Faced with choosing a specific height for security fencing, educational property managers should be aware that fences below two metres are considered less secure. A height of 2.4m is better, but does not rule out opportunist climbing entirely. Therefore it is advisable to have fences higher than this to ensure that they are high enough to prevent climbing. In order to ensure full compliance with the law, properties with fences that have had anti-climb features (such as spikes or barbed wire) fitted should make sure that they have adequate signage and warning measures in order to ensure full compliance with the law.
Gates and hinges designed without easy toeholds will help to prevent people scaling the gate and the fence next to it. Ideally gates should be secured by a lock conforming to BS 3621 protected by lock protection plates welded to the gate and the frame or by a close shackled padlock and padlock fittings conforming to grade 5 or 6 of BS EN 12320.
Access control software can also integrate beneficially with CCTV systems for an even more comprehensive security plan. One major benefit of this type of integration is pre and post-event video recordings initiated by the access control system. Video recordings can be linked with event information, which makes searching for a particular event on the recording much more efficient. For example, if an intruder has entered the building and attempted to breach an access controlled area by forcing a door, operators can search for ‘Door forced – laboratory 4’ allowing them to easily look at images of the intruder and react accordingly.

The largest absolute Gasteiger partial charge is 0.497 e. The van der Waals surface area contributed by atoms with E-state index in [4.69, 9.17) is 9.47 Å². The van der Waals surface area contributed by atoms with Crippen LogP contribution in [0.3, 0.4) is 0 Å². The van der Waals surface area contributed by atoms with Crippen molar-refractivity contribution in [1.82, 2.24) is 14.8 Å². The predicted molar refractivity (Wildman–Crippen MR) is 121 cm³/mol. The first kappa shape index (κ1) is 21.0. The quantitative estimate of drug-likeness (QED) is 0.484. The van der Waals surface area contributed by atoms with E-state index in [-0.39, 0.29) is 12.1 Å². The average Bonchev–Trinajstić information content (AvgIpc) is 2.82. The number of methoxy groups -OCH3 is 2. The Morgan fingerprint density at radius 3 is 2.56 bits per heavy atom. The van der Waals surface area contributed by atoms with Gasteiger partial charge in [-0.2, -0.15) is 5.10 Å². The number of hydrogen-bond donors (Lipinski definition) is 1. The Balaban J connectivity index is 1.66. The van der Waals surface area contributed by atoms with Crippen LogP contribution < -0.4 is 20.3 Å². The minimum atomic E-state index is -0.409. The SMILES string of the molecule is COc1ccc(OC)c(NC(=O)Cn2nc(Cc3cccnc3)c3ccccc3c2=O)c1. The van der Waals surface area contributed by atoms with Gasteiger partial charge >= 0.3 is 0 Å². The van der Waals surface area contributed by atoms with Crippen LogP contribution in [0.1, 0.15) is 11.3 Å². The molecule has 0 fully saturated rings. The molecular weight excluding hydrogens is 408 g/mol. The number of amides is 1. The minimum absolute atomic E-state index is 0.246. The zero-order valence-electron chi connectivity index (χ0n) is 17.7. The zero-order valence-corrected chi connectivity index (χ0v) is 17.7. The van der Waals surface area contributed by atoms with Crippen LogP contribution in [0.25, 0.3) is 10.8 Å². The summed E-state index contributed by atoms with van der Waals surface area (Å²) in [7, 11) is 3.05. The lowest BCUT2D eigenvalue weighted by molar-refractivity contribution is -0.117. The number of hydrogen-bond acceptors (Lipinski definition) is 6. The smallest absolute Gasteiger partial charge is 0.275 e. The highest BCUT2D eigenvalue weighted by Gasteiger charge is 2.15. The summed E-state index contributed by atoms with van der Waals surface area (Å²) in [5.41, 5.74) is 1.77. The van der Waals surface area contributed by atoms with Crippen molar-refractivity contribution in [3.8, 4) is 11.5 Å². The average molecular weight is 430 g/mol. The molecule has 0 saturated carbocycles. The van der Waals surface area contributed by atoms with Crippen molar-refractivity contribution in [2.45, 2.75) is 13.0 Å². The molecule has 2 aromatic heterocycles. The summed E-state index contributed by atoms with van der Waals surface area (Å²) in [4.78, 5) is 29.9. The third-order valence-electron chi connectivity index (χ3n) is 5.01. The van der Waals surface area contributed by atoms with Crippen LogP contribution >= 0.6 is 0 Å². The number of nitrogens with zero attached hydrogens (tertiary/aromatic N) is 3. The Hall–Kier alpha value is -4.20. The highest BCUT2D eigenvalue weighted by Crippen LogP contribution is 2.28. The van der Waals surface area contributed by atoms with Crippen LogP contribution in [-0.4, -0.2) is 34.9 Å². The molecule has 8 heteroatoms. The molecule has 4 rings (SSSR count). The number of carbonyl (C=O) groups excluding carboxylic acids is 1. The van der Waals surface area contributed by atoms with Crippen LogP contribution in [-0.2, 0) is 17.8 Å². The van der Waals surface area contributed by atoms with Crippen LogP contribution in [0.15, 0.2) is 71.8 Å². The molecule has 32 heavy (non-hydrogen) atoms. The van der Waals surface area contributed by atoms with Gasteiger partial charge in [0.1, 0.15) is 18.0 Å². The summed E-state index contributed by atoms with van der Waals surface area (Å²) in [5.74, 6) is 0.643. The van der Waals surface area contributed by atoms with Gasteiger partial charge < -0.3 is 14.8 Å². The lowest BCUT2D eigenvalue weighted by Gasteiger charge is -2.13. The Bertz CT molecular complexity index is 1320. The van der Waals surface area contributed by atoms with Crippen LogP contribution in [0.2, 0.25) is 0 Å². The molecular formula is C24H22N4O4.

One particular element of CCTV that is being increasingly employed in a number of sectors is that of Video Content Analysis (VCA). VCA is the name given to the automatic analysis of CCTV images, which is then used to create meaningful information regarding the content. For example, VCA can be used to automatically detect an intruder, or to count the number of people entering or leaving an area – beneficial, for instance, for keeping track of how many people have entered or left an emergency room during a given period of time.
Another element of CCTV that can prove invaluable is BS8418, the British Standard for remotely monitored, detector-activated CCTV systems. When deployed, BS8418 compliant solutions consist of cameras and detectors placed strategically around a site, linked together by specialised transmission equipment to a Remote Video Response Centre (RVRC).
Here, operators can visually confirm what is happening; call up on-screen plans of the school and even issue verbal warnings to intruders via on-site speakers. If necessary, the RVRC operators can also alert the police. As the incident is confirmed visually and is associated with a URN (Unique Reference Number), should provide a rapid response.
The Importance of Quality
As always, when it comes to securing the education sector, the most important lesson is that corners are not cut when it comes to choosing quality products. BSIA members can provide a variety of quality access control products that are inspected to the highest standards and offer a reputable service..